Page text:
An NOS Lucas 8FL unit that comes up on eBay from time to time and gave a faster and more consistent flash rate:

Guts of the 2-pin indicator unit with main features labelled:

Showing the contacts, which would normally be closed on a working unit (this is a failed unit). There is a very low resistance path from the battery through the thin strip and closed contact in series with the indicator bulbs, so the bulbs light immediately the indicator switch is operated. The current through the thin strip heats it, it expands, and allows the spring-steel plate to take up its normal set. This opens the contact, which cuts off current flow through the lamps and the thin strip. The thin strip cools, contracts, and pulls the spring-steel plate back onto the fixed contact again, and the unit starts clicking 'off-on-off-on'. This type of unit is very susceptible to current flow. With one indicator bulb failed the current is halved, ditto the heating effect, and so the contact fails to open. But this gives a clear indication of a problem and easy diagnosis (at least of which corner the problem lies) since the working lamp remains glowing. However it is so sensitive to current that it doesn't take much of a drop in voltage (i.e. lots of electrical things switched on) or current (i.e. a few slightly high resistance connections) for the unit to start flashing slower or not at all even though both corners are lit.

This particular example had failed. When the case was removed it was apparent that the thin strip had broken such that the steel plate was no longer pulled back against its set, so the contact was open all the time.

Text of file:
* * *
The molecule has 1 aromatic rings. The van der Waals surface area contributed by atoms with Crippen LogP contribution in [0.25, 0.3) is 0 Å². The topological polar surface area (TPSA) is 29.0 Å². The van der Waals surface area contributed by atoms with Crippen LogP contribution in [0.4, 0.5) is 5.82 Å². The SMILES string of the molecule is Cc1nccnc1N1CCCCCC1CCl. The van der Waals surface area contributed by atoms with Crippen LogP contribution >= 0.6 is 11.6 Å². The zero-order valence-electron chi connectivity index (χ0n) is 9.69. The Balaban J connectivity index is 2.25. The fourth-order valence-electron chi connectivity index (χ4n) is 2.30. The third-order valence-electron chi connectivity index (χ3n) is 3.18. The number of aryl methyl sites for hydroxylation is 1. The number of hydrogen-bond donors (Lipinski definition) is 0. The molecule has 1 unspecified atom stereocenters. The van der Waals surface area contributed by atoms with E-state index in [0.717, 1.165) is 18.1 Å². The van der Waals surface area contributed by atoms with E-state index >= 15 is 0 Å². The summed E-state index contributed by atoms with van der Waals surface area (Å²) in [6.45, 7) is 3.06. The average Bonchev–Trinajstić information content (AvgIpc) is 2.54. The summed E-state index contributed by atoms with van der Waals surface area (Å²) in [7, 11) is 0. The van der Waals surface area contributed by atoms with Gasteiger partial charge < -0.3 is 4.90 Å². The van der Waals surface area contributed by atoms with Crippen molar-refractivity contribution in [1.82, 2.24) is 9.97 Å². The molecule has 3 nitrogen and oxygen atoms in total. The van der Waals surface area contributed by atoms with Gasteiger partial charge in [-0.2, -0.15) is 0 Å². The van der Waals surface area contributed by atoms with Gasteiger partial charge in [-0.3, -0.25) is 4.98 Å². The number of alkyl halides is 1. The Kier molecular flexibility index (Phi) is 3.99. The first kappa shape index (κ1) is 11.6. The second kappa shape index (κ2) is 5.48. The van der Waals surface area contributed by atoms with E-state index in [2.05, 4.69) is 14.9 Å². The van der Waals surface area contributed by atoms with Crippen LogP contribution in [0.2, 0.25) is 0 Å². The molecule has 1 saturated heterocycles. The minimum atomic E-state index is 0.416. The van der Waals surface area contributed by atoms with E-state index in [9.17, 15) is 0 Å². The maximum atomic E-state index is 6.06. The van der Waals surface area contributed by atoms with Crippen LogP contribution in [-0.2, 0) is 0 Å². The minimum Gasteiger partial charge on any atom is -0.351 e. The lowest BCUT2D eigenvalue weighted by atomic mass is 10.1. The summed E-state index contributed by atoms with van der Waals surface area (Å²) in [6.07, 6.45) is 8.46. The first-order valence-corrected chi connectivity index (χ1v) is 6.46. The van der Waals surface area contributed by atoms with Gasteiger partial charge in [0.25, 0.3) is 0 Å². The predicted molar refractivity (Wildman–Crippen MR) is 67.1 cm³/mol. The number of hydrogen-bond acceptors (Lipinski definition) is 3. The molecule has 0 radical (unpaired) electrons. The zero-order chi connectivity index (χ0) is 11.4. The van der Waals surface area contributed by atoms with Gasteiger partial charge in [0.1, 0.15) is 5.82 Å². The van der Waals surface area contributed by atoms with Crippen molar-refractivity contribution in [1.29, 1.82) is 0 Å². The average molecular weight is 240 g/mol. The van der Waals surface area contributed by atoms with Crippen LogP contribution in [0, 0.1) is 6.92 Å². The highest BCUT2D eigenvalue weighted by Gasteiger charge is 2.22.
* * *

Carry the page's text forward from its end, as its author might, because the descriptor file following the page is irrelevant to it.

Hazard flashers:
Original 9FL hazard flasher on the left, and a modern SFB130 replacement. The left one states the maximum current of 12 amps, which actually equates to 144 watts, which allows for six 21w bulbs i.e. car with wing repeaters plus say a trailer. The one on the right states '21W x 4' and '94W' i.e. four 21W bulbs plus two 5W wing repeaters i.e. a car only.

Lucas hazard flasher showing the heating element running diagonally across the bi-metallic strip with additional resistance wire wrapped round the element.


Showing the normally-open contacts. Because hazard flashers are designed to flash at a relatively constant rate, no matter how many bulbs are left working after say an accident, and with falling battery voltage from being left flashing for a long time, they are designed differently to indicator flashers. The heating element is connected across the open contacts and is operated by the 12v supply, is too high a resistance to make the lamps glow, and the current through it barely alters regardless of how many bulbs are connected - as long as at least one is working. When the element has heated the bimetallic strip the contact pings closed which shorts out the heating element and lights the lamps. With the heating element shorted out it starts cooling down, the contacts ping open which turns off the lamps and connects 12v to the heating element again to repeat the process, and the unit starts clicking 'on-off-on-off'.